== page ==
Fig. 9. Great Britain: England, Siege of Carlisle, October 1644-June 5, 1645. Charles I. AR 3 shillings, struck in May, 1645. (ANS 1977.207.16, gift of Mrs. R. Henry Norweb) 31 mm.
Fig. 10. Great Britain: England, Siege of Pontefract, June 1648-March 1648 (1649, New Style). Charles II (struck after Charles I’s beheading on January 30). AR shilling. (ANS 1976.64.1, gift of Mrs. R. Henry Norweb) 29.8 mm.
Fig. 11. Great Britain: England, Siege of Scarborough, July 1644-July 1645. Charles I. AR half crown, or 2 shillings 6 pence. (ANS 1977.207.19, gift of Mrs. R. Henry Norweb) 30.2 x 41.8 mm.
Another issue of Charles I, the extremely rare pattern gold unite (or broad, of twenty shillings), which we had not long ago added to the collection of images accessible via the ANS website’s database, was brought to my attention through a question from Simon Widmer. Although this piece is a handsome, seemingly machine-struck issue, it is included in the Medieval section with hand-hammered pieces, to keep it with its contemporaries, before the regularization of milled coinage in Britain under Charles II in 1662.
Fig. 12. Great Britain: England. Charles I. Pattern AV unite, Tower mint, probably by Abraham Vanderdort. This rare piece was probably intended as a pattern for a unite, the gold 20-shilling piece, a pound or broad, but might have been intended for the one-shilling denomination. (ANS 1905.57.629, gift of Daniel Parish, Jr.) 29.5 mm.
The Modern section of the ANS cabinet includes three departments: (1) coins, tokens, and paper money of the United States (US); (2) all coins, tokens, and paper currency of Latin America (LA), including the hand-hammered series; and (3) the corresponding objects of all the rest of the world since the establishment of mechanization in the production process, with several notable exceptions mentioned below (MO). We will review the activities relating to the United States separately.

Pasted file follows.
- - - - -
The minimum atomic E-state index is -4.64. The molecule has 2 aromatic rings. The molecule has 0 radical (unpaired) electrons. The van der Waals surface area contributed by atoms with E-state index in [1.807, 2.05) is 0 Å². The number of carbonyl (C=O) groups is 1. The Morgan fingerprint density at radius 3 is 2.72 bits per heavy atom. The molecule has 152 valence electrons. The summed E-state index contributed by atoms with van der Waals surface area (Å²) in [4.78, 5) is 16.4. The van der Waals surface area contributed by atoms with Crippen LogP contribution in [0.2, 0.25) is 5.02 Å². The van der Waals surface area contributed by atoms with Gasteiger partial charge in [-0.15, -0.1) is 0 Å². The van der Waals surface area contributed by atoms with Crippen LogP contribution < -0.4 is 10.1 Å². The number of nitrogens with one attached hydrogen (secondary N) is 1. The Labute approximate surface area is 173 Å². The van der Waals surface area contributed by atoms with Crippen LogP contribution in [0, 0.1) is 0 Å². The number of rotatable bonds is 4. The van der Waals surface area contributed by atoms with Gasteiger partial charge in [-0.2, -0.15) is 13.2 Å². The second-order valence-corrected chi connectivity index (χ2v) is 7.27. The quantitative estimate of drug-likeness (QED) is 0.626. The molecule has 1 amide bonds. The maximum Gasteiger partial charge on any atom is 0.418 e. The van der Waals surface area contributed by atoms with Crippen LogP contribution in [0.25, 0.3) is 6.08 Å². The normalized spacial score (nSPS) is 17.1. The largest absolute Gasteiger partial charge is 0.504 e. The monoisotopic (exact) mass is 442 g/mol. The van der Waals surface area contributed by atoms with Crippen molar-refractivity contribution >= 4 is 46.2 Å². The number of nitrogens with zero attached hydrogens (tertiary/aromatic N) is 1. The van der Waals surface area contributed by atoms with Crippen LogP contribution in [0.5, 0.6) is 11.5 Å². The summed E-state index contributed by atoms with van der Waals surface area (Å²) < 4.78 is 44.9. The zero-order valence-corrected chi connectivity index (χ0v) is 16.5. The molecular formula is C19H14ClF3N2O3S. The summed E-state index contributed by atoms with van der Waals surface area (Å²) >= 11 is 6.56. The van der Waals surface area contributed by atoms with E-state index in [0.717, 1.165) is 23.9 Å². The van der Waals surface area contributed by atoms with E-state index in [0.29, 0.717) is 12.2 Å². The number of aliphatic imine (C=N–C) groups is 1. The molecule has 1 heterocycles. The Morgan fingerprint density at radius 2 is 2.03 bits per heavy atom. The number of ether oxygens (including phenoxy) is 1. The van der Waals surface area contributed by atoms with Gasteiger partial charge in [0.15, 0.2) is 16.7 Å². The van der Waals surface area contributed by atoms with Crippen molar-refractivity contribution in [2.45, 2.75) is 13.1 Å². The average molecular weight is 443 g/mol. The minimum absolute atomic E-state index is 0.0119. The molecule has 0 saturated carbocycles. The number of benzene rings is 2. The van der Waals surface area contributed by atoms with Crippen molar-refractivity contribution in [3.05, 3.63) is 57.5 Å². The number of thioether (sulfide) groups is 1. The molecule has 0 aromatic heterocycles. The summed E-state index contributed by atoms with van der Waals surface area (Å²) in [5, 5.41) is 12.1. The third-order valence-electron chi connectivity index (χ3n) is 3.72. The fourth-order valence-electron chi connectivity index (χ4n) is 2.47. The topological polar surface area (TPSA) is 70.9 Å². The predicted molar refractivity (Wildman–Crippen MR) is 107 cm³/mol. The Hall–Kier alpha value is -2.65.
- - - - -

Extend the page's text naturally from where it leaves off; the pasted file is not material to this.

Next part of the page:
A question regarding the Austrian (Holy Roman Empire) 3-kreuzer issue of Leo “The Hogmouth” (the Habsburg emperor Leopold I, 1657-1705) was received from ANS donor and authority on small silver pieces Roger DeWardt Lane. Having found an example of the 1693 Vienna mintage, KM 1169 (formerly 1855), which is listed in the third edition of the Krause-Mishler seventeenth-century volume of the Standard Catalog of World Coins without valuation, DeWardt Lane wished to know whether it matched a specimen in the ANS cabinet, intending to donate his coin if it varied. Although from different dies, I determined that the ANS specimen did match the DeWardt Lane piece in all respects. How scarce may this coin be?
Fig. 13. Holy Roman Empire (Austria), Leopold I. AR 3 kreuzer, 1693 Vienna mint. (ANS 1934.93.17, acquired by exchange) 22 mm.